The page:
That is the title of this paper studying high-school dating. There are not too many academic papers that talk about spanning trees while having paragraphs like

"...Consider four individuals, Bob, Carol, Ted, and Alice. Imagine that Bob and Carol
were once partners, but that Carol left Bob for Ted. Further imagine that Ted and Alice were
partners, but that Ted dumped Alice for Carol. Should Bob and Alice date? From Bob’s
perspective, Alice is his former partners’ former partner, or the former “lover” of his former
girlfriends’ current lover. Alice looks at Bob with the same lens. Her former boyfriend is dating
the girl who left Bob. These scenarios can be represented by a graph...
"

Check out the associated graphic here.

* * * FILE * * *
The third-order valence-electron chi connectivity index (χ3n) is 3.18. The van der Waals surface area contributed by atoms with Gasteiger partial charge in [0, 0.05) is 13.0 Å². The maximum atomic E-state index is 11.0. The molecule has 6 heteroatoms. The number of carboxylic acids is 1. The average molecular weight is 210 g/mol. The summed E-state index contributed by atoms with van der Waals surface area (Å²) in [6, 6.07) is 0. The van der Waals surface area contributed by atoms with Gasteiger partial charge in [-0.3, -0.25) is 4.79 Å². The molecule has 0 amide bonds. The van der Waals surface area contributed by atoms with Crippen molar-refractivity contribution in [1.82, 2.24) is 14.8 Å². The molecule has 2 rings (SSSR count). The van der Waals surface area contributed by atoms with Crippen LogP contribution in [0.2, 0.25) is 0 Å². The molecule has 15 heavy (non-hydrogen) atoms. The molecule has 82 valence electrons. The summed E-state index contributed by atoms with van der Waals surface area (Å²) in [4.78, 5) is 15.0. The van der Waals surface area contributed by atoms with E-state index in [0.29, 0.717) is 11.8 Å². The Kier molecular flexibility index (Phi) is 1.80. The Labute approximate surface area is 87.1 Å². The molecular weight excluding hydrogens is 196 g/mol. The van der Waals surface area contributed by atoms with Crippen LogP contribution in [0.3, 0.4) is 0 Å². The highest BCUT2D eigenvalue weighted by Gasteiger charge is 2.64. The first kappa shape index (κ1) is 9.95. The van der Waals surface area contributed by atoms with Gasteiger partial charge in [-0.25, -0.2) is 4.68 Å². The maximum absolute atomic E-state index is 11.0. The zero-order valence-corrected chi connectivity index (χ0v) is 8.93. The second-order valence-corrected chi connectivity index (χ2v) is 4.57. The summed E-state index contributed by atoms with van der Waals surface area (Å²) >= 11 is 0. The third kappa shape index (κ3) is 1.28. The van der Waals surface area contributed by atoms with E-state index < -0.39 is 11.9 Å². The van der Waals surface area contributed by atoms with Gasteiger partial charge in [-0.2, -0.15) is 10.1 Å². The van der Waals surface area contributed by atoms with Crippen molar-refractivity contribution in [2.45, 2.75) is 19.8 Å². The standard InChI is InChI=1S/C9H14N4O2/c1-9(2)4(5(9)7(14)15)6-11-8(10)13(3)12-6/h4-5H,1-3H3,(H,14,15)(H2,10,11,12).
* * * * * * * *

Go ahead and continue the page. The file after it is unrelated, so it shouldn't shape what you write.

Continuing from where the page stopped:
I got this paper off Mark Newman's website.  Over the weekend, I've been indulging myself by catching up on reading with regards to social networks and communities. I've slacked off when it comes to reading of the academic sort after coming here to Hyderabad. Of course, I've also been kept busy by Whidbey - shipping a product is proving to be quite a remarkable experience.:-)

One paper that I found particularly fascinating was this one on communities among scientists. For a bit of background, read this paper on detecting communities in various spheres. I took printouts of all the papers linked to above and read them before going to bed yesterday. Bad idea - since I stayed up most of the night thinking of social computing ideas. There are quite a few applications of the paper on detecting communities, especially on today's Web 2.0, rich with social information. When I get some free time, there are a few ideas I want to turn into code.

Probably after we ship Whidbey :-)